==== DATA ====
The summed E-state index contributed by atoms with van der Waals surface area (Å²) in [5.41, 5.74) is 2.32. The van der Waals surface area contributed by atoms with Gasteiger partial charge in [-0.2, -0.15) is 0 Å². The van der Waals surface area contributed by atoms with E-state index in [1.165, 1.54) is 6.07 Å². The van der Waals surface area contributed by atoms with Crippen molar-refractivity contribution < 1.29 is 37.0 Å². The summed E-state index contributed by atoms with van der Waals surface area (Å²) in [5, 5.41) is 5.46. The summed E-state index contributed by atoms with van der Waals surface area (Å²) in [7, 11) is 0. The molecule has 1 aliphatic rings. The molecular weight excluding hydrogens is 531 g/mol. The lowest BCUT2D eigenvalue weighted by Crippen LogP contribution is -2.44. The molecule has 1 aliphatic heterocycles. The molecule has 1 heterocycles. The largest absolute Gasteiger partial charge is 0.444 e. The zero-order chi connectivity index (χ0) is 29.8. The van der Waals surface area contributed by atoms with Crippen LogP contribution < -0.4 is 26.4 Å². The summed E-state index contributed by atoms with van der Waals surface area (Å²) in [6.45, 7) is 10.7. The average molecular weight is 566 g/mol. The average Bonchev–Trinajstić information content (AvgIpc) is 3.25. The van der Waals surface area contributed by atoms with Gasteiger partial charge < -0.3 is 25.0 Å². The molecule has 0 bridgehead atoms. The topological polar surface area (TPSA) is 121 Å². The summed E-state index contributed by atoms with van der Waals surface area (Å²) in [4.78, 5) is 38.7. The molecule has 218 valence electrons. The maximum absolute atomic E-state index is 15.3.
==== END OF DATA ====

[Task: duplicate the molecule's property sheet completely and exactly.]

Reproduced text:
The summed E-state index contributed by atoms with van der Waals surface area (Å²) in [5.41, 5.74) is 2.32. The van der Waals surface area contributed by atoms with Gasteiger partial charge in [-0.2, -0.15) is 0 Å². The van der Waals surface area contributed by atoms with E-state index in [1.165, 1.54) is 6.07 Å². The van der Waals surface area contributed by atoms with Crippen molar-refractivity contribution < 1.29 is 37.0 Å². The summed E-state index contributed by atoms with van der Waals surface area (Å²) in [5, 5.41) is 5.46. The summed E-state index contributed by atoms with van der Waals surface area (Å²) in [7, 11) is 0. The molecule has 1 aliphatic rings. The molecular weight excluding hydrogens is 531 g/mol. The lowest BCUT2D eigenvalue weighted by Crippen LogP contribution is -2.44. The molecule has 1 aliphatic heterocycles. The molecule has 1 heterocycles. The largest absolute Gasteiger partial charge is 0.444 e. The zero-order chi connectivity index (χ0) is 29.8. The van der Waals surface area contributed by atoms with Crippen LogP contribution < -0.4 is 26.4 Å². The summed E-state index contributed by atoms with van der Waals surface area (Å²) in [6.45, 7) is 10.7. The average molecular weight is 566 g/mol. The average Bonchev–Trinajstić information content (AvgIpc) is 3.25. The van der Waals surface area contributed by atoms with Gasteiger partial charge < -0.3 is 25.0 Å². The molecule has 0 bridgehead atoms. The topological polar surface area (TPSA) is 121 Å². The summed E-state index contributed by atoms with van der Waals surface area (Å²) in [4.78, 5) is 38.7. The molecule has 218 valence electrons. The maximum absolute atomic E-state index is 15.3.